Purpose: To determine the safety and efficacy of an intraocular dexamethasone drug delivery system (Surodex) in the treatment of inflammation following cataract surgery. Methods: Surodex is a biodegradable polymer that releases dexamethasone for 7 to 10 days after placement in the anterior segment. Study 1 was a prospective, randomized, double-masked Phase II clinical trial of 90 cataract surgical patients that compared treatment with Surodex to treatment with a placebo drug delivery system and to no anti- inflammatory drug treatment at all. Study 2 was a separate prospective, randomized, double-masked study of 60 cataract surgical patients that compared treatment with Surodex to topical dexamethasone (eye drop) therapy. Results: In the first study, Surodex was superior to placebo in suppressing postsurgical inflammation throughout the 60-day postoperative period, as judged by masked-evaluator, slit-lamp grading of cell and flare. The differences were statistically significant from postoperative day 3 through postoperative week 3. The majority of Surodex patients did not require topical steroid by 2 weeks after surgery (93%) or by 2 months after surgery (88%). In the second study, Kowa laser flare meter readings were lower in Surodex patients throughout the 90-day postoperative period. The results were statistically significant at 4, 8, and 15 days following surgery. There were no significant adverse complications of Surodex in either study. Conclusion: Surodex was safe and effective in suppressing postcataract surgery inflammation and appears to be a promising alternative to topical steroids.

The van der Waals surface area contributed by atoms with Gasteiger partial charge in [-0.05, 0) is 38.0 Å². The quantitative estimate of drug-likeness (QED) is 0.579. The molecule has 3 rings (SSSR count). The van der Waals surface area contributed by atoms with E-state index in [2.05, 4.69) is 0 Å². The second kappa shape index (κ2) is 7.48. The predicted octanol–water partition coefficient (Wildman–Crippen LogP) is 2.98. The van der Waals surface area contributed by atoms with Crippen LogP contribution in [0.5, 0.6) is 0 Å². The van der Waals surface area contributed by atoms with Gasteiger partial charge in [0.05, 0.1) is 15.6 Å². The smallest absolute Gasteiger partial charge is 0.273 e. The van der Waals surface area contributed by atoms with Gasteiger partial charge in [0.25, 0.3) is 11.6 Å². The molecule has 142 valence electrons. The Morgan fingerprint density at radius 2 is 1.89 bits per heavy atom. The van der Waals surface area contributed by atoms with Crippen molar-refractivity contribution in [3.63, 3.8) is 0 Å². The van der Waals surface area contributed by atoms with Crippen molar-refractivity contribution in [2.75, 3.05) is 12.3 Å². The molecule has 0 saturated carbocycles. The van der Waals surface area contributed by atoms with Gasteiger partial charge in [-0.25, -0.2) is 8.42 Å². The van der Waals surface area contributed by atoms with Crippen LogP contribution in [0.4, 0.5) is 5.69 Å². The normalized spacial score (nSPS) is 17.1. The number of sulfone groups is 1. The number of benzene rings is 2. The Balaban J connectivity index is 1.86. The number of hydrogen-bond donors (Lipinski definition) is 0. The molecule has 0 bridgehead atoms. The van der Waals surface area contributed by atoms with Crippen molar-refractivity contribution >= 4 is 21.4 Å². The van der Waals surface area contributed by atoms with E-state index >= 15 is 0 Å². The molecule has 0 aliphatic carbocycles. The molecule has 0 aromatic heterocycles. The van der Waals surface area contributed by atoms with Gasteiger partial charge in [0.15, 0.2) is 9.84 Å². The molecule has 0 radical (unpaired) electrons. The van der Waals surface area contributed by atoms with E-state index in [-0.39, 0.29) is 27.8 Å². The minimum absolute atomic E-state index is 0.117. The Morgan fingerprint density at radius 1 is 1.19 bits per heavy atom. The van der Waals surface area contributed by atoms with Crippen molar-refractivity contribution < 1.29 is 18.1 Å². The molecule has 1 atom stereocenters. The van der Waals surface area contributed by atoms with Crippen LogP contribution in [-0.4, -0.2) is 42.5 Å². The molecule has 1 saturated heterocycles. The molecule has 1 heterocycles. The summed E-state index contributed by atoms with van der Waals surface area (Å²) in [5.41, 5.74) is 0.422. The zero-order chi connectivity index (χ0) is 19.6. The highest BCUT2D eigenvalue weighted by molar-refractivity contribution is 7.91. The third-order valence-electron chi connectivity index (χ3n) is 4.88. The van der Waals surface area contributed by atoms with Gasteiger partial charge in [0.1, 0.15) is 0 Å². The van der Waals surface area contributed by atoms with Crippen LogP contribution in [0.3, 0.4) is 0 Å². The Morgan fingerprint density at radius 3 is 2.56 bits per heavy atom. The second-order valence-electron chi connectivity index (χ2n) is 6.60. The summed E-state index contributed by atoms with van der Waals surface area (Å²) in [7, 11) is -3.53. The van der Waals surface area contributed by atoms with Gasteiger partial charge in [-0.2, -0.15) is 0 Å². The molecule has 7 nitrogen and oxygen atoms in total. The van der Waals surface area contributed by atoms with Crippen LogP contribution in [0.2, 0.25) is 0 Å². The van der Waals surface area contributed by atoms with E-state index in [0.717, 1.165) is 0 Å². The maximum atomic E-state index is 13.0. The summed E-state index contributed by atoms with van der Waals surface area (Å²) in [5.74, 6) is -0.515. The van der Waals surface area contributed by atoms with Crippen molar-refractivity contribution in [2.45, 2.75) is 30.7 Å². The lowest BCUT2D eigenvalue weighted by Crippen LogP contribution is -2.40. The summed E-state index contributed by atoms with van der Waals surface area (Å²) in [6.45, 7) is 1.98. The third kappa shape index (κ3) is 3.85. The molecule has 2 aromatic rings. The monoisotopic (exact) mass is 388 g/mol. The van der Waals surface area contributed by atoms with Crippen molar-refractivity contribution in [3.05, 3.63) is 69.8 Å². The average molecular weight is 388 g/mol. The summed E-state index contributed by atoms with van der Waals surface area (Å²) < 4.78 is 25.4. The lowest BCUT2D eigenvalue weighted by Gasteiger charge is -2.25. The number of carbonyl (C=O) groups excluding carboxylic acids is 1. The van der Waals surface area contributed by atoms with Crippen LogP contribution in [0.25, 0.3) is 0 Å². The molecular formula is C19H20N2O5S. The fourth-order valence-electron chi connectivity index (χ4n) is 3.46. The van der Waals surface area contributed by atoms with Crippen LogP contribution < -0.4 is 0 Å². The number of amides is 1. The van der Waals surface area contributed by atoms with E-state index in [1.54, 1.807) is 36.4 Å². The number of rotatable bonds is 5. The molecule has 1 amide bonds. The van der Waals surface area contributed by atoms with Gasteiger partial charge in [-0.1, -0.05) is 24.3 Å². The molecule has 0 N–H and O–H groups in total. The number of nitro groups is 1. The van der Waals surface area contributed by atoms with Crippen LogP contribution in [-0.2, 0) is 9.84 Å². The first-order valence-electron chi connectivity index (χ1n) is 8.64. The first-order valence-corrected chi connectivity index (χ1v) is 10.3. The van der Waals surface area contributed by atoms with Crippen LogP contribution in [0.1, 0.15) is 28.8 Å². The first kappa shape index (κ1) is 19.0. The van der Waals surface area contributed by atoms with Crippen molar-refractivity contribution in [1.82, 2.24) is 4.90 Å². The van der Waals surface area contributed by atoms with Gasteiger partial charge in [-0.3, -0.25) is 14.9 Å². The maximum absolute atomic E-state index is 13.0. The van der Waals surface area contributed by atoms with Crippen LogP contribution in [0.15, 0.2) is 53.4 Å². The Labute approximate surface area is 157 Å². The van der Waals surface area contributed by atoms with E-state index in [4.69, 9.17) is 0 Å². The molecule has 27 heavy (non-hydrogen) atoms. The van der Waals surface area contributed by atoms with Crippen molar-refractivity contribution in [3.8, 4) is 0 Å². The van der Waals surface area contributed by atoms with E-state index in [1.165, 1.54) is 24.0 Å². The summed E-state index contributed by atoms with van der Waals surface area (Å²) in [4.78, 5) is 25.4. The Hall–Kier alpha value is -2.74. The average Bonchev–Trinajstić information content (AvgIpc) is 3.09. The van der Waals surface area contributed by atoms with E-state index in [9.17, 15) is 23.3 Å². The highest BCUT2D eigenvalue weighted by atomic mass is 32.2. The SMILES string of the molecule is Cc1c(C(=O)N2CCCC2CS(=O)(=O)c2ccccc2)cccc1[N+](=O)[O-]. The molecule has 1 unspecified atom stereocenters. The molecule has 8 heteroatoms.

|Original language||English (US)|
|Number of pages||19|
|Journal||Transactions of the American Ophthalmological Society|
|State||Published - Dec 1 1999|
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